Infantrymen of the 2nd Battalion, Gordon Highlanders clearing snipers in Kleve, Germany, 11 February 1945.

The battle then turned into (in Horrocks's words) "a slogging match". 15th (Scottish) finally took Cleve on 11 February, and then had to face a counter-attack by XLVII Panzer Corps the following day. During the second phase of Veritable on 22 February, 15th (Scottish) again faced heavy opposition, from Panzer Lehr Division, as well as mines, mud, and an anti-tank ditch, but the division pushed the front to within 2 miles of Weeze and took many prisoners before being relieved by British 3rd Infantry Division.[42][43]


15th (Scottish) Division had returned to XII Corps by the time of the Rhine crossing ('Operation Plunder'), and it was chosen for the Corps' main assault crossing opposite Xanten, codenamed 'Operation Torchlight'. 227 and 44 Brigades were extensively trained for this operation, with two practice crossings of the Maas ('Exercise Buffalo') on 14 and 15 March 1945 to rehearse with the Buffalo amphibious vehicles that would carry them. The attack went in at 02.00 on 24 March, five hours after 51st (Highland) Division began crossing a few miles downstream. Brigadier Colville planned 227 Brigade's attack, codenamed 'Nap', to assault with 10 HLI on the right and 2 A&SH on the left, aiming to seize the villages of Overkamp and Lohr respectively. 2 Gordons would then cross and relieve the other two battalions.[44]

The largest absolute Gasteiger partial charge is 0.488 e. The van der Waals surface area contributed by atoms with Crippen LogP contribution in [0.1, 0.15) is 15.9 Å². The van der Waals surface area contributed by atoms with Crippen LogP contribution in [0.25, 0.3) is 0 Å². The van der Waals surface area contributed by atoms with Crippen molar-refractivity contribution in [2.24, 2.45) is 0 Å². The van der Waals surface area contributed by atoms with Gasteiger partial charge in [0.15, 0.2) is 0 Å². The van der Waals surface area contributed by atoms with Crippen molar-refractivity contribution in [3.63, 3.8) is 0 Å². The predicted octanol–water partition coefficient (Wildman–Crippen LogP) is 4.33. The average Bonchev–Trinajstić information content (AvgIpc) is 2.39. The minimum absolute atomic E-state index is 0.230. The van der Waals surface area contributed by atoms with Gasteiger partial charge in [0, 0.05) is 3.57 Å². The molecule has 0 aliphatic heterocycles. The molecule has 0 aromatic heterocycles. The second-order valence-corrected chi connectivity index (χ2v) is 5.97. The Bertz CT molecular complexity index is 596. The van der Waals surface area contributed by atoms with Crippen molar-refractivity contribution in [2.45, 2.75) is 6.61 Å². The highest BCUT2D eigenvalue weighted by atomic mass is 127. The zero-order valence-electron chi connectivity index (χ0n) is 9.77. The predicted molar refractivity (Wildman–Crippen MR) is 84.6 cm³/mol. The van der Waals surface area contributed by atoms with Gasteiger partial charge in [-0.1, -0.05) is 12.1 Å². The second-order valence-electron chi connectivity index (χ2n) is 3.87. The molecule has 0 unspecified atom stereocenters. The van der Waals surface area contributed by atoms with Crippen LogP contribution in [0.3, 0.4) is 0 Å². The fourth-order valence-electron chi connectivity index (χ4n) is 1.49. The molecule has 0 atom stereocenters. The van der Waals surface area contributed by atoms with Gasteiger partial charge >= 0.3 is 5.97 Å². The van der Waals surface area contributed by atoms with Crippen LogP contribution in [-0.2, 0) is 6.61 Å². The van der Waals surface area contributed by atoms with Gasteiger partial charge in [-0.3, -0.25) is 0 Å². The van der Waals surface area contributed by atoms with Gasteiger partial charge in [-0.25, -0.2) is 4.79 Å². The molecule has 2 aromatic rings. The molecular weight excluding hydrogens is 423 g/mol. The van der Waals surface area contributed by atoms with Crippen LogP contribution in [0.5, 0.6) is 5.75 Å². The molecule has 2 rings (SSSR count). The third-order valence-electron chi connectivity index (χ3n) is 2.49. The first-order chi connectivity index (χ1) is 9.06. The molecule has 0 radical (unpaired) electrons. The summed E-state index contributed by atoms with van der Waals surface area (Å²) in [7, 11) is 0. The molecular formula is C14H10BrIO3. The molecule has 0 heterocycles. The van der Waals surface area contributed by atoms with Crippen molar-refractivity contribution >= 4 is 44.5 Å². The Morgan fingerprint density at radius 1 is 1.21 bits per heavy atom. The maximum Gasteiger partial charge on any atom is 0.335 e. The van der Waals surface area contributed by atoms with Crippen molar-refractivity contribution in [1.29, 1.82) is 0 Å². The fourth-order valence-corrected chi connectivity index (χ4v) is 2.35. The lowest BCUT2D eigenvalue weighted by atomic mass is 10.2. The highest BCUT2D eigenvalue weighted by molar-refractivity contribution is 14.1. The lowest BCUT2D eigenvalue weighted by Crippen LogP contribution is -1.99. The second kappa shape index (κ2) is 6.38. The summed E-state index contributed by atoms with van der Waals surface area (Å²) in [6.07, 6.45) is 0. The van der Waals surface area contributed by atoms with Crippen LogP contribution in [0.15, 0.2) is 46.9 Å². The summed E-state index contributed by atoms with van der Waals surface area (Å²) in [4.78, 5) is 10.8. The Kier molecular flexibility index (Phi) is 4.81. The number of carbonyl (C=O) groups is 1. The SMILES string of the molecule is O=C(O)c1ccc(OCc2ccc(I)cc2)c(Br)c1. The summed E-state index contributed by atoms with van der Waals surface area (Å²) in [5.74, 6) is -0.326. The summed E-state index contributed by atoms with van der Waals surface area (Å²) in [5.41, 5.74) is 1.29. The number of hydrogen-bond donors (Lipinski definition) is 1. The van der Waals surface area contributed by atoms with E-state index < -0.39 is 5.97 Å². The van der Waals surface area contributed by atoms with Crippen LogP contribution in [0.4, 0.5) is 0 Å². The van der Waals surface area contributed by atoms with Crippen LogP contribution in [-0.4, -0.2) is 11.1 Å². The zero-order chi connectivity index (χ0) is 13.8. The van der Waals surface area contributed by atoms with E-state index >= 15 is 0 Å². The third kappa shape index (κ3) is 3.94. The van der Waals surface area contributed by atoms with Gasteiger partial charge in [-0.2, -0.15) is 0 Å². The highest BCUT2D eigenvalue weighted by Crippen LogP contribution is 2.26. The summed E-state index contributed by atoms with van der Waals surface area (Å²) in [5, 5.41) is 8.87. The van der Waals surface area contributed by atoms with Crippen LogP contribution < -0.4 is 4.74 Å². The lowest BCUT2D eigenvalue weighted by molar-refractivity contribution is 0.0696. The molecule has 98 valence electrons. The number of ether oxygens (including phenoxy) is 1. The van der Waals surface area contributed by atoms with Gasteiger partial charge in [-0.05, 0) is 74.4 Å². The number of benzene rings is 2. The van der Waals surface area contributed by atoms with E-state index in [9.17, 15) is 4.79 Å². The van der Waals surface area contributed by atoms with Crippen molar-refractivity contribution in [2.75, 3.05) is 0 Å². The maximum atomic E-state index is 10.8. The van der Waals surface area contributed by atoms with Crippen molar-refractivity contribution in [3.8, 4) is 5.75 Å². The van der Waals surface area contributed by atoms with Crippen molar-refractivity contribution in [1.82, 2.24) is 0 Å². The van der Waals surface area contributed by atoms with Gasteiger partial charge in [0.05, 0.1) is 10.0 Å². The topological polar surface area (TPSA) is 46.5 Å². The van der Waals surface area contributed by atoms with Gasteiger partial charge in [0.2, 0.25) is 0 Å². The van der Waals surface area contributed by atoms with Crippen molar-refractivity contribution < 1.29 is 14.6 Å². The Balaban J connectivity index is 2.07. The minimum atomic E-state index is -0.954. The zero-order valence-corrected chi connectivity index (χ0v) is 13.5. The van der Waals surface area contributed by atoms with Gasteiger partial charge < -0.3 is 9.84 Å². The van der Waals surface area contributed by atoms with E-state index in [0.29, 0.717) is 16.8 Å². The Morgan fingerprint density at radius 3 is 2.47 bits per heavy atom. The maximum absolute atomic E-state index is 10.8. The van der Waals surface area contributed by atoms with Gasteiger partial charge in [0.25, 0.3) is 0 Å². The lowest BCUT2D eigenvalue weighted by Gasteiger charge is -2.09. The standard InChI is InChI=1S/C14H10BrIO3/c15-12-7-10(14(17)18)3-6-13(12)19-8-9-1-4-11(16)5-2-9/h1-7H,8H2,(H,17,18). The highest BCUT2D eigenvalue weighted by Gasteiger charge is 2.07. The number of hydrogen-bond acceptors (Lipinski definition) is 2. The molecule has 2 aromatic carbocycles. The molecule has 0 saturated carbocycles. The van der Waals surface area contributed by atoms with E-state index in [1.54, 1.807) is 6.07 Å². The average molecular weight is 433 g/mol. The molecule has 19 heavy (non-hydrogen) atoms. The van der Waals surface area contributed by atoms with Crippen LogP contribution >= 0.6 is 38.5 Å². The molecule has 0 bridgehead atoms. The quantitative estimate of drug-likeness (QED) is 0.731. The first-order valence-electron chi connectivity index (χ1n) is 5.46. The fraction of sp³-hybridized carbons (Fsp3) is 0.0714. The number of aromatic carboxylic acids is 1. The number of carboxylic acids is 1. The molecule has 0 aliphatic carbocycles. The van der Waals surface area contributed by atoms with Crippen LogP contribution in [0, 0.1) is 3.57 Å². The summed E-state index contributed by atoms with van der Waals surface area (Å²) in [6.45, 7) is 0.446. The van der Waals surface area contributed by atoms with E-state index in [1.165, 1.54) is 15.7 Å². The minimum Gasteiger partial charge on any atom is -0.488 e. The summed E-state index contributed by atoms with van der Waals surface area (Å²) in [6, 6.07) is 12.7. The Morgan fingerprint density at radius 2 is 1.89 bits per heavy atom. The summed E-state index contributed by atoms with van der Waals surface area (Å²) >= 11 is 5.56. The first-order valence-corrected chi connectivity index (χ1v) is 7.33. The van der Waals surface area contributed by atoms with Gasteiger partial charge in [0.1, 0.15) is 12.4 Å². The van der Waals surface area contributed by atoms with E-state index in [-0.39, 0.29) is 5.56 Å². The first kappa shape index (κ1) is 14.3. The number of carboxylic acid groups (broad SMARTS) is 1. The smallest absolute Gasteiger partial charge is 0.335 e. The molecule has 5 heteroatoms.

Although 44th Brigade's assault went well against weak opposition, 227th Brigade's crossing did not go well. For one thing the Buffaloes (crewed by the East Riding Yeomanry) had difficulty climbing the far bank of the river, and secondly the opposition (from the German 7th Parachute Division) was tougher. The leading companies of 10 HLI crossed without casualties, but were landed several hundred yards to the right of their objective, leaving a gap between the assaulting battalions. They then found the dyke strongly held and suffered numerous casualties. The second 'flight' of Buffaloes also went astray, battalion HQ ended up in no-man's-land, and the Observation Post of 131st Field Regiment, Royal Artillery was wiped out, delaying supporting fire. However, by dawn 10 HLI was secure in the outskirts of Overkamp.[45][46]